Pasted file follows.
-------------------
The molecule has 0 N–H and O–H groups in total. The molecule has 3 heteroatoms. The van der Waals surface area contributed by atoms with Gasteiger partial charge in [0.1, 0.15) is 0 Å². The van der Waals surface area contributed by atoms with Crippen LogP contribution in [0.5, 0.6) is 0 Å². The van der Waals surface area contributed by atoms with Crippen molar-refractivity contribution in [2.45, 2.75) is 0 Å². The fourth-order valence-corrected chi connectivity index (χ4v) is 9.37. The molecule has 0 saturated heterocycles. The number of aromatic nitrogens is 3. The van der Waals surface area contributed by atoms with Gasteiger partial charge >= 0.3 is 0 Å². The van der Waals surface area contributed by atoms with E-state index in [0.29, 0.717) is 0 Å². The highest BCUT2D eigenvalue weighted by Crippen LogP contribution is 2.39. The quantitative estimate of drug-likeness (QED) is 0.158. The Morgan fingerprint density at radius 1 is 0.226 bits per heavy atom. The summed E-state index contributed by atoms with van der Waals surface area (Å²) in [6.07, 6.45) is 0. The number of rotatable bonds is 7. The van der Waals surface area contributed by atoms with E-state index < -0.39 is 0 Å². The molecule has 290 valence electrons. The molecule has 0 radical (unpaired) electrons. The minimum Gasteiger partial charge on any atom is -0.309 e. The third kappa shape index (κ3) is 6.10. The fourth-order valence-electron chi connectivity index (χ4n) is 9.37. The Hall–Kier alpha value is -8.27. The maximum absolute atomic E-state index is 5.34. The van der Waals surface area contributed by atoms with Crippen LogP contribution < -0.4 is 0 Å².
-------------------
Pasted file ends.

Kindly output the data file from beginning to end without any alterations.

The molecule has 0 N–H and O–H groups in total. The molecule has 3 heteroatoms. The van der Waals surface area contributed by atoms with Gasteiger partial charge in [0.1, 0.15) is 0 Å². The van der Waals surface area contributed by atoms with Crippen LogP contribution in [0.5, 0.6) is 0 Å². The van der Waals surface area contributed by atoms with Crippen molar-refractivity contribution in [2.45, 2.75) is 0 Å². The fourth-order valence-corrected chi connectivity index (χ4v) is 9.37. The molecule has 0 saturated heterocycles. The number of aromatic nitrogens is 3. The van der Waals surface area contributed by atoms with Gasteiger partial charge >= 0.3 is 0 Å². The van der Waals surface area contributed by atoms with E-state index in [0.29, 0.717) is 0 Å². The highest BCUT2D eigenvalue weighted by Crippen LogP contribution is 2.39. The quantitative estimate of drug-likeness (QED) is 0.158. The Morgan fingerprint density at radius 1 is 0.226 bits per heavy atom. The summed E-state index contributed by atoms with van der Waals surface area (Å²) in [6.07, 6.45) is 0. The number of rotatable bonds is 7. The van der Waals surface area contributed by atoms with E-state index < -0.39 is 0 Å². The molecule has 290 valence electrons. The molecule has 0 radical (unpaired) electrons. The minimum Gasteiger partial charge on any atom is -0.309 e. The third kappa shape index (κ3) is 6.10. The fourth-order valence-electron chi connectivity index (χ4n) is 9.37. The Hall–Kier alpha value is -8.27. The maximum absolute atomic E-state index is 5.34. The van der Waals surface area contributed by atoms with Crippen LogP contribution < -0.4 is 0 Å².